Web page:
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Scott McDaniel (Microsoft Access MVP - EE MVE )Infotrakker SoftwareCommented:
Exactly how would DLookup be more beneficial than DCount? Just curious, as they would perform the same task in this example.

I don't really see a problem with what you're doing, assuming you'll only have 2 items to work with. You're only executing one of those DCount statements at best, so the number of those statements in code is irrelevant.

The SELECT CASE statement Pat suggested seems "cleaner", and is easier to read (i.e. more manageable).
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Dale FyeOwner, Developing Solutions LLCCommented:
The advantage of DLOOKUP is that it will return the first value found which matches your criteria, rather than searching the entire recordset to get the count, so it is probably a little bit faster than DCOUNT.

If you only have one record in your table (tClaimHistory) for each [ClaimNum], then Pat's SELECT Case with a single DLOOKUP( ) would be more efficient.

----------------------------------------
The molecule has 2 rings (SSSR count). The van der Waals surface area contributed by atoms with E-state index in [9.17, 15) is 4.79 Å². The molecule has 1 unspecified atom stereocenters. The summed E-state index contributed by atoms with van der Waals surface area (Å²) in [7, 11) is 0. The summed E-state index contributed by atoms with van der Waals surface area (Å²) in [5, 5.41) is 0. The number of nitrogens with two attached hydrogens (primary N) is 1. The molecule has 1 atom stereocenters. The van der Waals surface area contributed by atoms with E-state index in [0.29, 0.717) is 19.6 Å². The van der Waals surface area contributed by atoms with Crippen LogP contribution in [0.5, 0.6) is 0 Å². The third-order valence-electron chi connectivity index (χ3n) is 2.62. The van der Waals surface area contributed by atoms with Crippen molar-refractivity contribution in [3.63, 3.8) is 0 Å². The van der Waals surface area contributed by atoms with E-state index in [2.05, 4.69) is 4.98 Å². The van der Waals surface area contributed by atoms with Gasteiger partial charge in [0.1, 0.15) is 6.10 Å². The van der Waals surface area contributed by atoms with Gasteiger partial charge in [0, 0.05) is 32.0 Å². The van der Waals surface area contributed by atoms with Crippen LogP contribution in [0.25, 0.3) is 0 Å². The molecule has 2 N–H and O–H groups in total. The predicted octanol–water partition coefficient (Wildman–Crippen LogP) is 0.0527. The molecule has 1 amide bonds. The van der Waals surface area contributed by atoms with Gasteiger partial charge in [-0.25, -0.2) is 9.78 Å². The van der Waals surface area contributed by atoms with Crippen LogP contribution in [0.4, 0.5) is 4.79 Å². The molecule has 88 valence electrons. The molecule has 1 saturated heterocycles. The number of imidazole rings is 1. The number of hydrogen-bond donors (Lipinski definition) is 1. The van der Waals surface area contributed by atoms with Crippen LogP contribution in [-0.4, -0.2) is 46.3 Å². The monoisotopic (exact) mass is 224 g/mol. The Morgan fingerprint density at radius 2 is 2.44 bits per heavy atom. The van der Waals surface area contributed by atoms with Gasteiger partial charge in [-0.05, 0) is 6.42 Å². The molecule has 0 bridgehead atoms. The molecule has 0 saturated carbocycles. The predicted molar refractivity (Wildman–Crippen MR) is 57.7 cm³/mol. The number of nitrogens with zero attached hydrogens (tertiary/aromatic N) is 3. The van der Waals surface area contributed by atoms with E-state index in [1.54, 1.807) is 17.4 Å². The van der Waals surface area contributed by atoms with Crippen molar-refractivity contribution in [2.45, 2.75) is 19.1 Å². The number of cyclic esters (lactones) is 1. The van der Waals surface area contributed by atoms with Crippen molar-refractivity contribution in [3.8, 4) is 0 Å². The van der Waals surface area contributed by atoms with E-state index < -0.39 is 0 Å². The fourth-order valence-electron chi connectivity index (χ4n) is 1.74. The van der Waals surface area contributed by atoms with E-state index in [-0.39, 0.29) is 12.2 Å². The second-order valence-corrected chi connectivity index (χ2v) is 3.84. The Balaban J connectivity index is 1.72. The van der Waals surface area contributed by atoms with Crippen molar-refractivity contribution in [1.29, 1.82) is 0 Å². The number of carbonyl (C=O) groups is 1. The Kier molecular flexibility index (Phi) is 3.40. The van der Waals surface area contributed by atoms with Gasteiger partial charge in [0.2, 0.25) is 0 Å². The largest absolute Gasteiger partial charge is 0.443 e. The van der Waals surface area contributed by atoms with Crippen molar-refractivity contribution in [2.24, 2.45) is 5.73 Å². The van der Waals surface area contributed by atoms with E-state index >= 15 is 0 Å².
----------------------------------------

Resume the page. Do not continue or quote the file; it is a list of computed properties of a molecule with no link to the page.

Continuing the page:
But if this table contains a history of status values, with dates, then the dcount method would work.  As would creating a recordset filtered on the ClaimNum, then use the rs.FindFirst method to search for the records with particular status values.  This method might be quicker, but would involve more coding and "quicker" is relative.  The following is air code (not tested)

Dim rs as DAO.Recordset
Dim arrSearch() as string
Dim intLoop as integer 
Dim strSQL as string
arrSearch() = Split("PNT - PAID,Office Service", ",")

'set default value
ReceiptCK = true

strSQL = "SELECT Status FROM tCliamHistory WHERE [ClaimNum] = " & [Forms]![FPEntryQuery]![FClaimQuery]![tClaimNum]
set rs = currentdb.openrecordset(strSQL, dbopendynaset)
with .rs
    For intLoop = lbound(arrSearch) to ubound(arrSearch)
        .FindFirst "Status = '" & arrSearch(intLoop) & "'"